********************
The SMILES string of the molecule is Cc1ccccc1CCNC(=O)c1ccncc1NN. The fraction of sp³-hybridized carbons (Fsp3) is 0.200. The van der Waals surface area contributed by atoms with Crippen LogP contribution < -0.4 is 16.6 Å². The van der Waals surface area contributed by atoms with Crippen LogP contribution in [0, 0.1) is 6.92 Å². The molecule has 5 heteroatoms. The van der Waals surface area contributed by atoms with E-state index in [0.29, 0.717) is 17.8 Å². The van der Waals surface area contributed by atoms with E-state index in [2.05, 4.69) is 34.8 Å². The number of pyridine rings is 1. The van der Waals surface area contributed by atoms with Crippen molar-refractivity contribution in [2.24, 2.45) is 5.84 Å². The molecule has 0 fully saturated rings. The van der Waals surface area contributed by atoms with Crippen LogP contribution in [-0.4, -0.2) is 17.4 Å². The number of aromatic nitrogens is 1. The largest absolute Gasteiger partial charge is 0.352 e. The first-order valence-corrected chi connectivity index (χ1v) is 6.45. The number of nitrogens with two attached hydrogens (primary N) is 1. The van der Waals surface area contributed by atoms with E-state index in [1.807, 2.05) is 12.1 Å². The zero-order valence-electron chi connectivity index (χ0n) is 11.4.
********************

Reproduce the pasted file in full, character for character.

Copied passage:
The SMILES string of the molecule is Cc1ccccc1CCNC(=O)c1ccncc1NN. The fraction of sp³-hybridized carbons (Fsp3) is 0.200. The van der Waals surface area contributed by atoms with Crippen LogP contribution < -0.4 is 16.6 Å². The van der Waals surface area contributed by atoms with Crippen LogP contribution in [0, 0.1) is 6.92 Å². The molecule has 5 heteroatoms. The van der Waals surface area contributed by atoms with E-state index in [0.29, 0.717) is 17.8 Å². The van der Waals surface area contributed by atoms with E-state index in [2.05, 4.69) is 34.8 Å². The number of pyridine rings is 1. The van der Waals surface area contributed by atoms with Crippen molar-refractivity contribution in [2.24, 2.45) is 5.84 Å². The molecule has 0 fully saturated rings. The van der Waals surface area contributed by atoms with Crippen LogP contribution in [-0.4, -0.2) is 17.4 Å². The number of aromatic nitrogens is 1. The largest absolute Gasteiger partial charge is 0.352 e. The first-order valence-corrected chi connectivity index (χ1v) is 6.45. The number of nitrogens with two attached hydrogens (primary N) is 1. The van der Waals surface area contributed by atoms with E-state index in [1.807, 2.05) is 12.1 Å². The zero-order valence-electron chi connectivity index (χ0n) is 11.4.